Google Stadia creative director Alex Hutchinson argued that video game studios should charge royalties from streamers. While they can, they likely won’t.
Google Stadia is making a buzz for once, but not because of its great value or superb service. Their creative director, Alex Hutchinson, is slamming the streaming industry right now.
Streamers should buy a license, Alex Hutchinson rants
Hutchinson is a veteran in the industry, and he recently had his Montreal studio Typhoon acquired by Google. It’s now part of Google’s Stadia division, releasing its first game, Journey to the Savage Planet.
The real truth is the streamers should be paying the developers and publishers of the games they stream. They should be buying a license like any real business and paying for the content they use.
— Alex Hutchinson (@BangBangClick) October 22, 2020
Alex Hutchinson was a creative lead among many AAA games across different companies. These games include Assassin’s Creed III, Sims 2, and Far Cry 4.
Of all the hills to die on, the creative director chose an area that both suits and the internet agreed on. Hutchinson criticized content creators, arguing they should pay devs and publishers royalties.
“Streamers worried about getting their content pulled because they used music they didn’t pay for should be more worried by the fact that they’re streaming games they didn’t pay for as well. It’s all gone as soon as publishers decide to enforce it,” says Hutchinson.
“The real truth is the streamers should be paying the developers and publishers of the games they stream. They should be buying a license like any real business and paying for the content they use.”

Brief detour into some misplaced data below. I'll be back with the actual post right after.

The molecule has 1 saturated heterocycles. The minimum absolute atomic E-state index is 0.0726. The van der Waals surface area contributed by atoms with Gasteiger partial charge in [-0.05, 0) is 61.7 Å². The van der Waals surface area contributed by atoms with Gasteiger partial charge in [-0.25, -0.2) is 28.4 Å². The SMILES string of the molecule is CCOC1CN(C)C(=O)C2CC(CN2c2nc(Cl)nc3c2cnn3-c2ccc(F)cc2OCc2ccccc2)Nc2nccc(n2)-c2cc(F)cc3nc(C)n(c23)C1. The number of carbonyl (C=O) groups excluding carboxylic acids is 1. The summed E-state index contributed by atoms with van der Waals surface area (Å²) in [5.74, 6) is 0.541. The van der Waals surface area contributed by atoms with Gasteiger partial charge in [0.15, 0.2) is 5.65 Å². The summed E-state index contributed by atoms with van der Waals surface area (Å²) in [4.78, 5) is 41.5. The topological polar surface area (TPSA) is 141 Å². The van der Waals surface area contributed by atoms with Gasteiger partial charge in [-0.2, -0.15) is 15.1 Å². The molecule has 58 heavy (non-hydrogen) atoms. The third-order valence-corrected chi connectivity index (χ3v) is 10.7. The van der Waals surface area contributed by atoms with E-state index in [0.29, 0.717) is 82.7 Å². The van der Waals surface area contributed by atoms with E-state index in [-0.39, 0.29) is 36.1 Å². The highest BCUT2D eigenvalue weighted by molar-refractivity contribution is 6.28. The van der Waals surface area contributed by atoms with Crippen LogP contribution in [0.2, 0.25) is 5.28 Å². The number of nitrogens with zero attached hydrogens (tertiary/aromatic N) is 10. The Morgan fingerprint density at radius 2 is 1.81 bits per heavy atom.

The internet slams Hutchinson rant
The Google Stadia creative director received a ton of arguments on his Twitter account. A majority of this comes as flak, and for a reason. Streamers and companies have a symbiotic relationship when it comes to video games.
Game developers have the right to DMCA strike anyone streaming/uploading content of their game, they always have. The reason they don't is because its a win-win situation where the game gets free promo, and streamer makes a living from it. This dude really works at Google Stadia? https://t.co/9N1lt13v63
— Froste 💯 (@Froste) October 22, 2020
We believe that Publishers and Creators have a wonderful symbiotic relationship that has allowed a thriving ecosystem to be created. One that has mutually benefited everyone! YT is focused on creating value for Creators, Publishers, & Users. All ships rise when we work together.
— Ryan Wyatt (@Fwiz) October 22, 2020
Unlike music, TV shows, or movies, the point of video games is interactivity. Streamers play video games to earn money, but they also entice players to buy the game. In turn, they help devs and publishers make their games bigger.
One of the most prominent examples for this is Among Us, a relatively new game from 2018. Due to COVID-19 and streamers, the game received acclaim across the internet. It’s now one of the biggest games of 2020 and a smash-hit too.
The same goes for Fall Guys, Phasmophobia, and many other titles. Twitter users were quick to call him out on his opinion too. Many points that Stadia itself pays gamers to stream titles on the platform for better marketing.
So far, Google distanced itself from Hutchinson. They note how “The recent tweets by Alex Hutchinson, creative director at the Montreal Studio of Stadia Games and Entertainment, do not reflect those of Stadia, YouTube or Google.”
Someone got an email. pic.twitter.com/cvE8U8vZuq
— Ron Amadeo (@RonAmadeo) October 22, 2020
Alex likely received a scathing email from Google Stadia, too, as he now has an “All opinions my own” disclaimer on his Twitter. While it’s hard to deny that game devs do have the right to their copyright, they don’t do it due to the perceived benefits.
Featured image courtesy of Stadia/Youtube Screenshot